Welcome to the Department of Health Behavior!
We are a top destination for students earning the MPH degree. Students who enrolled in the MPH program for fall 2019 will earn the degree in 1 of 12 concentrations.
Our department is the home for three concentrations: health behavior, global health, and health equity, social justice and human rights. One of the strengths of these concentrations is that they are interdepartmental in focus and benefit from shared leadership from faculty across Gillings. Enrollment in these concentrations is strong with 33 incoming students in health behavior, 29 in global health and 17 in health equity.
The updated MPH curriculum includes 42 credits. As they complete the 12-credit MPH core, our students build a strong foundation in public health. Then they take 15 concentration credits and 9 elective credits, which they choose from a wide array of options. Students also complete a 3-credit practicum course and the 3-credit health behavior capstone course – the culminating experience for the health behavior concentration.
Doctoral students develop research skills working with world-class faculty members who together have a broad range of research interests. Faculty areas of excellence include cancer prevention, tobacco control, HIV, violence prevention, digital health and weight management.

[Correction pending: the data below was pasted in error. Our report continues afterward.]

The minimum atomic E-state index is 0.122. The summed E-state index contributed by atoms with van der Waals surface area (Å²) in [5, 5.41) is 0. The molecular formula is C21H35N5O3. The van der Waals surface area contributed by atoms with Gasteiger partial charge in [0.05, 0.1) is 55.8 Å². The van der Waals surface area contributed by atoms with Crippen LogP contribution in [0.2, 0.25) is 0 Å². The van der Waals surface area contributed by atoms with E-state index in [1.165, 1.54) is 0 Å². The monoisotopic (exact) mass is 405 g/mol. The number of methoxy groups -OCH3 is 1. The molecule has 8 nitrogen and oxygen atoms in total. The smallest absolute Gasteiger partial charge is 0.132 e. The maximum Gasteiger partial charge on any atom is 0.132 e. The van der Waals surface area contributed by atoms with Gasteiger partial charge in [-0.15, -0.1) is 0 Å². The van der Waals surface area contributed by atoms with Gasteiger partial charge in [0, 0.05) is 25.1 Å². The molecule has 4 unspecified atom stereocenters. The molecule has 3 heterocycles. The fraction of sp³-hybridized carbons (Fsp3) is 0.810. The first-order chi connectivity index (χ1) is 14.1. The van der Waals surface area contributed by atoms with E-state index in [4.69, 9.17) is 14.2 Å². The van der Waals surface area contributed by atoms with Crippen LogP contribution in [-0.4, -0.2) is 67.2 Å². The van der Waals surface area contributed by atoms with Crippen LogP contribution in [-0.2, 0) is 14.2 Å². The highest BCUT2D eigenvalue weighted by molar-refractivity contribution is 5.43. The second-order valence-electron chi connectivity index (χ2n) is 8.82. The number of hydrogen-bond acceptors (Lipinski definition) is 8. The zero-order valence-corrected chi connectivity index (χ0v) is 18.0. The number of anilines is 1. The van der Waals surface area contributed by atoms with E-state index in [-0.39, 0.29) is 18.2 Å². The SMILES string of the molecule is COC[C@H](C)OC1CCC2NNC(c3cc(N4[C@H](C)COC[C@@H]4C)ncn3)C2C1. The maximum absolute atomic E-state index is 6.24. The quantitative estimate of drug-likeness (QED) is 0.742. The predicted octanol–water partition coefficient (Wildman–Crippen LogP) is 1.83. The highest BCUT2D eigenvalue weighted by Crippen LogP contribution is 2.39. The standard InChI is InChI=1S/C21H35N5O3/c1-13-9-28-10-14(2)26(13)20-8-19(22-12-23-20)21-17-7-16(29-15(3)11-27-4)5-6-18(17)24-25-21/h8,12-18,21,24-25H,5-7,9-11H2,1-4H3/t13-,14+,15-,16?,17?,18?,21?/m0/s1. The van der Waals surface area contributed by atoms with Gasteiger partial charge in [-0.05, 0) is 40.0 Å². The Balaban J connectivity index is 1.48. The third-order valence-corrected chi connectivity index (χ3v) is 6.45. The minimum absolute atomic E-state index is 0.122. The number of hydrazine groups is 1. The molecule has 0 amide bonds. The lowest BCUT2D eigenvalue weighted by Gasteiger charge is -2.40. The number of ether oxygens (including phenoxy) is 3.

Many of our students do innovative and practical work even before they graduate. For example, Karla Jimenez-Magdaleno, MPH MCRP 2019, completed photojournalistic/investigative work on eviction and health that is informing policy on eviction in Durham, N.C.
Some of our doctoral students secure fellowship or dissertation funding. In 2019, doctoral student Chunyan Li received a community engagement fellowship to support her work on sexual health in China, and Tainayah Thomas received support for her dissertation research on diabetes. Cristina Leos and Liz Chen won several competitive awards to support their entrepreneurial work on Real Talk, a sex education app for middle schoolers. Other doctoral students are able to secure funded teaching, research or graduate assistantships.
The department’s track record in securing research funding is excellent, and many of our students – doctoral and master’s – work shoulder-to-shoulder with faculty getting the critical experience and funding they need. During fiscal year 2018, health behavior faculty members were principal investigators on $15.1 M in grants from a diverse array of agencies including USAID, the National Cancer Institute and the Department of Justice.
Kurt M. Ribisl
Professor and Chair of the Department of Health Behavior
May 20, 2019